A Dramatic Drop in Human Fertility

March 18, 1994|By BEN WATTENBERG

WASHINGTON — Washington. -- We're going to hear a lot, soon, about how there are ''too many people'' and ''people spoil the environment.'' That will be a central thesis of the massive U.N. Conference on Population and Development in Cairo in September.

Is it so? A recent article in Scientific American (''The Fertility Decline in Developing Countries'') sheds light on one major aspect of the argument. Birth rates in sub-Saharan Africa -- the last main redoubt of super-high fertility -- are plunging.

Kenya offers a dramatic example. It has been the fertility Frankenstein of the Less Developed Countries. In 1977-78 it had a Total Fertility Rate of 8.3 children per woman.

But by 1989 the rate was 6.7, and in 1993 dropped to 5.4, of which the Population Reference Bureau said: ''The 20 percent decline in just over four years is one of the swiftest ever recorded.'' (It takes 2.4 children to reach population stability in a developing society, and 2.1 in a modern one.)

The new African data mean we will likely get less global population than imagined. It means that whatever the environmental threat posed by population growth (if any) will be less than predicted. It means that the explosionists will have a more difficult time promulgating demographic doom (a proclamation-in-waiting deferred from the U.N.'s raucous 1992 environmental conference in Rio de Janeiro).

Paradoxically, it may mean that the U.N. will have a better case for more global family-planning money. The Clinton administration is anxious to pitch in.

Kenya is not alone, according to demographic experts Bryant Robey, Leo Morris and Shea O. Rutstein, authors of the December 1993 Scientific American article. Zimbabwe, Botswana and others have also seen dramatic drops.

More important, the authors report healthy leading indicators of change elsewhere in sub-Saharan Africa, even where little economic growth is apparent: rise in age of first marriage, more education for women, more use of contraception, greater urbanization.

Says Mr. Rutstein about falling African fertility: ''What was a controversial theory a few years ago, is now clearly established.''

This is happening against a backdrop of stunning decreases in fertility over three decades in Latin America (a 50 percent drop in Mexico and Brazil), Northern Africa (Egypt down 42 percent), and Asia (64 percent in Thailand and 43 percent in Indonesia, with new data due soon showing lower Indian fertility rates). Add to that what's happening in former Iron Curtain nations. The Russian rate has collapsed from 2.1 to 1.4. Incredibly, the total fertility rate in the former East Germany has fallen below 0.8 children per woman.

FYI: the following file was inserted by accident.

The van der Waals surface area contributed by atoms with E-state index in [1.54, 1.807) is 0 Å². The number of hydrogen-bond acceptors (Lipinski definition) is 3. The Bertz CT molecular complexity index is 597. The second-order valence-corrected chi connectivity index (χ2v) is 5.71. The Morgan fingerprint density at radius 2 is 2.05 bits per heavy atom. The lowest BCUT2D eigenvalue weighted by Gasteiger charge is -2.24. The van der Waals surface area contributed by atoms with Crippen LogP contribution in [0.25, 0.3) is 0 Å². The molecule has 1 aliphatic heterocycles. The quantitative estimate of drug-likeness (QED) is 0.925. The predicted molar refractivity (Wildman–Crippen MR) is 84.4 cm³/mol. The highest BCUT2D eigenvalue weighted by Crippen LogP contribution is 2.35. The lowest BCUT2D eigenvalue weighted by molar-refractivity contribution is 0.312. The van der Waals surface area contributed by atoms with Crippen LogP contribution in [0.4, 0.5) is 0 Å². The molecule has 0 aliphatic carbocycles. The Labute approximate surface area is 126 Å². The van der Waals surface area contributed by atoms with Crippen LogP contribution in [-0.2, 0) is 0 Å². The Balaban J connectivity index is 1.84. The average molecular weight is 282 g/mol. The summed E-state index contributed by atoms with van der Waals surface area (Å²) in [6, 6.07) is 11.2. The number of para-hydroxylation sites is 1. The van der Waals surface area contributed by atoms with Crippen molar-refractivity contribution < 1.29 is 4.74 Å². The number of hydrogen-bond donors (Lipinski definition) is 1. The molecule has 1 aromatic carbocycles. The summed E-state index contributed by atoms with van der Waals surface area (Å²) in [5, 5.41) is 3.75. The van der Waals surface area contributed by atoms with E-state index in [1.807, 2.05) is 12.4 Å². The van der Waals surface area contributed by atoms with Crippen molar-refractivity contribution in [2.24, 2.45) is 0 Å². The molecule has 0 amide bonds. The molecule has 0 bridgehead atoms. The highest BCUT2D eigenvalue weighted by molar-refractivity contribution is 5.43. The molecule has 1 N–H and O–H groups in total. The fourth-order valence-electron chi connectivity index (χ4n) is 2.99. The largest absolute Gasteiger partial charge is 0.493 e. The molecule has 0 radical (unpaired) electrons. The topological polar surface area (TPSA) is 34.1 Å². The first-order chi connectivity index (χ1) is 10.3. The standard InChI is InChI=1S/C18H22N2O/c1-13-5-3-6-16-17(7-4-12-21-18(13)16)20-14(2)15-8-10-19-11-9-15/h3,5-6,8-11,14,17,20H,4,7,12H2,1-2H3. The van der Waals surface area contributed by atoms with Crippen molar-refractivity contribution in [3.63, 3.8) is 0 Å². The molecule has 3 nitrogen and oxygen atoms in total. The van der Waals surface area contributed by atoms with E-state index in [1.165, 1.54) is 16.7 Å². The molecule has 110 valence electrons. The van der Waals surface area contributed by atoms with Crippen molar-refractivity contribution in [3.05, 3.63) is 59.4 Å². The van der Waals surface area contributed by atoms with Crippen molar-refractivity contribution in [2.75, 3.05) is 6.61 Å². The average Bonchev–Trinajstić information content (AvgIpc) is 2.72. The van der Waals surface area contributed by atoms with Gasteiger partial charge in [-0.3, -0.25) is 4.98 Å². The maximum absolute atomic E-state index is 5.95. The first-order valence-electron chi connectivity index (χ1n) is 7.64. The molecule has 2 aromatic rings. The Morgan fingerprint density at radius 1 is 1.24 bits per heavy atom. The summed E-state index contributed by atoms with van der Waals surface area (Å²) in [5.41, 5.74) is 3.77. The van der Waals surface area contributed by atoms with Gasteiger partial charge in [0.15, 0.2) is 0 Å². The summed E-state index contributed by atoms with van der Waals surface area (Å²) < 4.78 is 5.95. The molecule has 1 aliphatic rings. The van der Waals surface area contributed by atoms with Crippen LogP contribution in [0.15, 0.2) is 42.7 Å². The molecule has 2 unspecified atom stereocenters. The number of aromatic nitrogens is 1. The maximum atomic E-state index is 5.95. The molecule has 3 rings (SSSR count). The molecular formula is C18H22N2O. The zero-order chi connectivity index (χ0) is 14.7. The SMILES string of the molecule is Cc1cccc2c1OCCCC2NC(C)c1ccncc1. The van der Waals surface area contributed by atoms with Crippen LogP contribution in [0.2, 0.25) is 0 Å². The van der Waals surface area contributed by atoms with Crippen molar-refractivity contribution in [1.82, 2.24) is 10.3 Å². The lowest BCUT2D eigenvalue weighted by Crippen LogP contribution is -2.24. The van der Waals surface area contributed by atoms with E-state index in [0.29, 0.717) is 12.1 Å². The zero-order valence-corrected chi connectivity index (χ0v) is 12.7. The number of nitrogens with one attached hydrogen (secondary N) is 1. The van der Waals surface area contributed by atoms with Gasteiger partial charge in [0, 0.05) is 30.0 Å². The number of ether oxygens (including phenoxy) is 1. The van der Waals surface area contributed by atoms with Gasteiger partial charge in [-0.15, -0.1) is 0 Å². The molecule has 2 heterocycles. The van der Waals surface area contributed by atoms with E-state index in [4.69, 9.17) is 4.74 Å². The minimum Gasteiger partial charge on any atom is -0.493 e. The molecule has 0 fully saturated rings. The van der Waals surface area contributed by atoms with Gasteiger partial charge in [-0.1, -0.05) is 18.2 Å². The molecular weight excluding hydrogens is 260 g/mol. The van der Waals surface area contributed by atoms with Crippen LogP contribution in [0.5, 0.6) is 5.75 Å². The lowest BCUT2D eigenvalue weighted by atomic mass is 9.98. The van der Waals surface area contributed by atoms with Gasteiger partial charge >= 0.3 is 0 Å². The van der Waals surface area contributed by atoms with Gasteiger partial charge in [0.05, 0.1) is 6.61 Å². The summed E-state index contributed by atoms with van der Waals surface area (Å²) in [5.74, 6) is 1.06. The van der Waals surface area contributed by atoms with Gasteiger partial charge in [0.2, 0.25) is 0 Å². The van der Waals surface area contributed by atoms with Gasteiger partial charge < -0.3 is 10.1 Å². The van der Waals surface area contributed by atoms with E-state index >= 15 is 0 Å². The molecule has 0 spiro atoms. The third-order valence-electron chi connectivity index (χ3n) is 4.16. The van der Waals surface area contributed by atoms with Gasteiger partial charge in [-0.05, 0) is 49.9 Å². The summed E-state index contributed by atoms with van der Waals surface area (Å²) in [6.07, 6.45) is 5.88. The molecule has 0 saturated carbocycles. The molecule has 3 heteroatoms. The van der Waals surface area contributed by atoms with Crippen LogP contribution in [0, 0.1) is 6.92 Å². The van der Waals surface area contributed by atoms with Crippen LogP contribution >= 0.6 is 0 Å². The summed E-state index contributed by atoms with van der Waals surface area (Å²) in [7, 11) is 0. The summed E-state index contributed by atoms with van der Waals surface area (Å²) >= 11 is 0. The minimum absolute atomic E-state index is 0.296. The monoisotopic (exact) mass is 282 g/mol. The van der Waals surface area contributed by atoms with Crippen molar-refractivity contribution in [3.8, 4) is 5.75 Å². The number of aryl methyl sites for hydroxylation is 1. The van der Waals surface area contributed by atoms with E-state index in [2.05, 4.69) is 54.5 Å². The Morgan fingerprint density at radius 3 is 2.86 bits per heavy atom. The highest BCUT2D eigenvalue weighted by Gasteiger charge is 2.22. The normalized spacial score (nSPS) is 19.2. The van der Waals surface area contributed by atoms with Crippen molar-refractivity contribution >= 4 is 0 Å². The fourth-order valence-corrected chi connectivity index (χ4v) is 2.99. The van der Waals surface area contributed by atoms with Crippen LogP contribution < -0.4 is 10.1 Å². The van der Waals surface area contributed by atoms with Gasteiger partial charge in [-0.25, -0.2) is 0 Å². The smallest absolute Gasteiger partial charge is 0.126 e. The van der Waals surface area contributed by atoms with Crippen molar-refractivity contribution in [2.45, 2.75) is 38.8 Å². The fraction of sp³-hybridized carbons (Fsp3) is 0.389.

Moreover, the ongoing birth dearth continues in many parts of the developed world. Spain is now at 1.3 and Japan at 1.5 and sinking. (''Never before have [fertility rates] reached levels as low as those recently observed in some countries,'' according to the U.N. Population Newsletter.)

With all this one would think that forthcoming U.N. population projections would use lower fertility assumptions, at least slightly. The current U.N. ''medium'' projection shows global population growing from 5.4 billion today to 11.1 billion in 2100.

That is based on an assumption that population will decline to a 2.1 TFR, well above the current levels of modern nations. The U.N.'s ''medium-low'' scenario yields a 6.4 billion population in 2100 (and sinking) and even that projection is keyed to a 2.0. rate, higher than modern norms.

New U.N. projections will be issued prior to Cairo. But the earlier assumptions will not change. ''The recent data are too new to go with,'' says Larry Heligman, chief of the U.N.'s Estimates and Projections Section.

That decision tends to certify population levels that are unlikely (10 billion people by 2050 in the current ''medium'' series vs. 7.8 billion in the more likely ''medium-low series''). It bolsters the U.N.'s case that more money is needed for family-planning services (which is one part of the modernization process pushing down fertility, and come what may, we will have several billion more people). It bolsters the case that population growth creates food shortages (wrong) and reduces natural resources (wrong).

Most important, it lends extra weight to the idea that population growth leads to environmental despoliation (arguable). That view, a potent lever for power-hungry global regulators, has major economic and political consequences. It will be the subject of a later column.

Ben Wattenberg is a fellow at the American Enterprise Institute.

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